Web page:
Consumer Watchdog Says FDA’s Review of BI’s Blood Thinner Is Dangerous
A consumer watchdog group is urging the FDA to hold drugmakers to a higher standard when it comes to data to support NDAs, saying the agency’s review of Boehringer Ingelheim’s blockbuster bloodthinner Pradaxa was flawed and dangerous.
In an 80-page report released last week, the Project on Government Oversight questions the agency’s 2010 approval of Pradaxa (dabigatran) to prevent blood clots in patients with atrial fibrillation, noting that since its approval, it has been among the drugs most frequently named in adverse events reports — including nearly 2,000 reports about patient deaths, as of September 2012.
POGO points out that while the label includes fine print that Pradaxa can cause fatal bleeding and that there is no antidote, the FDA doesn’t require the label to carry a black box warning.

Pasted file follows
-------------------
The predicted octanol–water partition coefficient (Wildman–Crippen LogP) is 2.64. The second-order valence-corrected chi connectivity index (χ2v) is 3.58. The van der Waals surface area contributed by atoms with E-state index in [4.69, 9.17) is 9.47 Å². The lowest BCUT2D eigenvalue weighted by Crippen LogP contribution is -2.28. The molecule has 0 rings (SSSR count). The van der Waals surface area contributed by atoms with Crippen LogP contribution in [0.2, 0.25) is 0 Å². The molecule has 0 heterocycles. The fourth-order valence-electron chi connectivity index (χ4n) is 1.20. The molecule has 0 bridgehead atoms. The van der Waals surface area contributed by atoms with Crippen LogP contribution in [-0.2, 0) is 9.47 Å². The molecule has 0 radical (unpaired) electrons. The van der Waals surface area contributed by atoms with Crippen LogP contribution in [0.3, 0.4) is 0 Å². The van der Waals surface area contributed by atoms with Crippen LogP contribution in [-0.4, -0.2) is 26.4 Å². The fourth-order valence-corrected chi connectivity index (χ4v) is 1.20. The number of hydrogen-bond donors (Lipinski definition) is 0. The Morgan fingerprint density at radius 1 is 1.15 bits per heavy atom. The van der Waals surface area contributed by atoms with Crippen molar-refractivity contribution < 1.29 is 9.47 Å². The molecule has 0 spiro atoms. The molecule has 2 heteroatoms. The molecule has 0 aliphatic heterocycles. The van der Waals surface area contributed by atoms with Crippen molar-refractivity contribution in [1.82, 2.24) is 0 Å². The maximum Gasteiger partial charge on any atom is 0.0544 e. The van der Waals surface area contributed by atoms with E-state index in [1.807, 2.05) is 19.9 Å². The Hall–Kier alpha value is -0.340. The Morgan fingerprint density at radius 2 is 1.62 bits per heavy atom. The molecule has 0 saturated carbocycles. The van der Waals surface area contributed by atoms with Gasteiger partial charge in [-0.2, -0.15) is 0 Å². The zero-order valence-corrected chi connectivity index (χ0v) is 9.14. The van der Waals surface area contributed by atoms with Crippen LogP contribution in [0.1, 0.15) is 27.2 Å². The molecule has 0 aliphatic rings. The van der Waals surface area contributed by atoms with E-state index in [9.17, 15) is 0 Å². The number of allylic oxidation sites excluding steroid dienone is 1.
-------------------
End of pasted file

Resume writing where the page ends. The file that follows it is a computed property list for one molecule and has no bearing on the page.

BI is conducting clinical trials on idarucizumab, a possible antidote, and recently reported an interim analysis showing it reverses Pradaxis’ anticlotting effect within minutes.
Other issues raised in POGO’s report include:
- The FDA approved Pradaxa on the basis of an unblinded trial;
- The agency redacted a key document in a way that protected Pradaxa’s image at the expense of informing the public;
- After refusing to allow BI to claim Pradaxa was superior to warfarin, the FDA permitted the firm to make a stronger marketing claim; and
- For years, the FDA allowed BI to make another marketing claim that the agency eventually conceded was misleading.
The report calls on the FDA to reject drug applications based on seriously flawed trials, use black box warnings to explain that trials that form the basis of FDA approvals can have serious limitations in predicting how a drug will perform, and conduct more inspections of clinical investigators.
The FDA and BI could not be reached for comment. Read the report here: www.fdanews.com/10-16-15-pogo.pdf. — John Bechtel